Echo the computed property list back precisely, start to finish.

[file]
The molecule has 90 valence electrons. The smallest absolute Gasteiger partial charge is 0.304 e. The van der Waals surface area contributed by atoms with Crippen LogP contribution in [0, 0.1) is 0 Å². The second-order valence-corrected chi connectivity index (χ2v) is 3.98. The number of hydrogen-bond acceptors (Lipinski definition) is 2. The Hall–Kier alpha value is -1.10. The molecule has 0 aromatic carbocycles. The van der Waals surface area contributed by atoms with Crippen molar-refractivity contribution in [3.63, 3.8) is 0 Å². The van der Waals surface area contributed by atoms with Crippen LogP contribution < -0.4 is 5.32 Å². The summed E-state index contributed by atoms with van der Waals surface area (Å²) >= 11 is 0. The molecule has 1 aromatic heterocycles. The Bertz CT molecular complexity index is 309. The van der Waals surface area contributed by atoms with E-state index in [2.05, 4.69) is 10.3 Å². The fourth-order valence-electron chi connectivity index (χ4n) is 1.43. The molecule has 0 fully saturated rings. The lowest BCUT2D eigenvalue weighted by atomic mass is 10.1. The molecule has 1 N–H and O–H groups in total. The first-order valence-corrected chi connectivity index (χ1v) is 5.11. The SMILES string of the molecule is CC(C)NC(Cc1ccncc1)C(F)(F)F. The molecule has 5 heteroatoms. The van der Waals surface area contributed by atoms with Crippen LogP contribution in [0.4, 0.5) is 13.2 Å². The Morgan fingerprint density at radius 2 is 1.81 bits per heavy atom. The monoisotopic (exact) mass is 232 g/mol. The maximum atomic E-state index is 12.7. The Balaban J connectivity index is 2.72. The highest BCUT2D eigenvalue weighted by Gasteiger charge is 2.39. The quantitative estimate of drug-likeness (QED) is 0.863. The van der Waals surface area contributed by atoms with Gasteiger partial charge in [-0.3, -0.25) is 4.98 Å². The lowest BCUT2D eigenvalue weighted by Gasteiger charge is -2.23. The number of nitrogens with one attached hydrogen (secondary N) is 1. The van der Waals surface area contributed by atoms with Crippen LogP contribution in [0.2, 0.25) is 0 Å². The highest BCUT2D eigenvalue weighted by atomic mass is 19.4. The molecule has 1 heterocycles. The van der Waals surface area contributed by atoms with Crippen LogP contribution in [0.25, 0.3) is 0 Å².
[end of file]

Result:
The molecule has 90 valence electrons. The smallest absolute Gasteiger partial charge is 0.304 e. The van der Waals surface area contributed by atoms with Crippen LogP contribution in [0, 0.1) is 0 Å². The second-order valence-corrected chi connectivity index (χ2v) is 3.98. The number of hydrogen-bond acceptors (Lipinski definition) is 2. The Hall–Kier alpha value is -1.10. The molecule has 0 aromatic carbocycles. The van der Waals surface area contributed by atoms with Crippen molar-refractivity contribution in [3.63, 3.8) is 0 Å². The van der Waals surface area contributed by atoms with Crippen LogP contribution < -0.4 is 5.32 Å². The summed E-state index contributed by atoms with van der Waals surface area (Å²) >= 11 is 0. The molecule has 1 aromatic heterocycles. The Bertz CT molecular complexity index is 309. The van der Waals surface area contributed by atoms with E-state index in [2.05, 4.69) is 10.3 Å². The fourth-order valence-electron chi connectivity index (χ4n) is 1.43. The molecule has 0 fully saturated rings. The lowest BCUT2D eigenvalue weighted by atomic mass is 10.1. The molecule has 1 N–H and O–H groups in total. The first-order valence-corrected chi connectivity index (χ1v) is 5.11. The SMILES string of the molecule is CC(C)NC(Cc1ccncc1)C(F)(F)F. The molecule has 5 heteroatoms. The van der Waals surface area contributed by atoms with Crippen LogP contribution in [0.4, 0.5) is 13.2 Å². The Morgan fingerprint density at radius 2 is 1.81 bits per heavy atom. The monoisotopic (exact) mass is 232 g/mol. The maximum atomic E-state index is 12.7. The Balaban J connectivity index is 2.72. The highest BCUT2D eigenvalue weighted by Gasteiger charge is 2.39. The quantitative estimate of drug-likeness (QED) is 0.863. The van der Waals surface area contributed by atoms with Gasteiger partial charge in [-0.3, -0.25) is 4.98 Å². The lowest BCUT2D eigenvalue weighted by Gasteiger charge is -2.23. The number of nitrogens with one attached hydrogen (secondary N) is 1. The van der Waals surface area contributed by atoms with Crippen LogP contribution in [0.2, 0.25) is 0 Å². The highest BCUT2D eigenvalue weighted by atomic mass is 19.4. The molecule has 1 heterocycles. The van der Waals surface area contributed by atoms with Crippen LogP contribution in [0.25, 0.3) is 0 Å².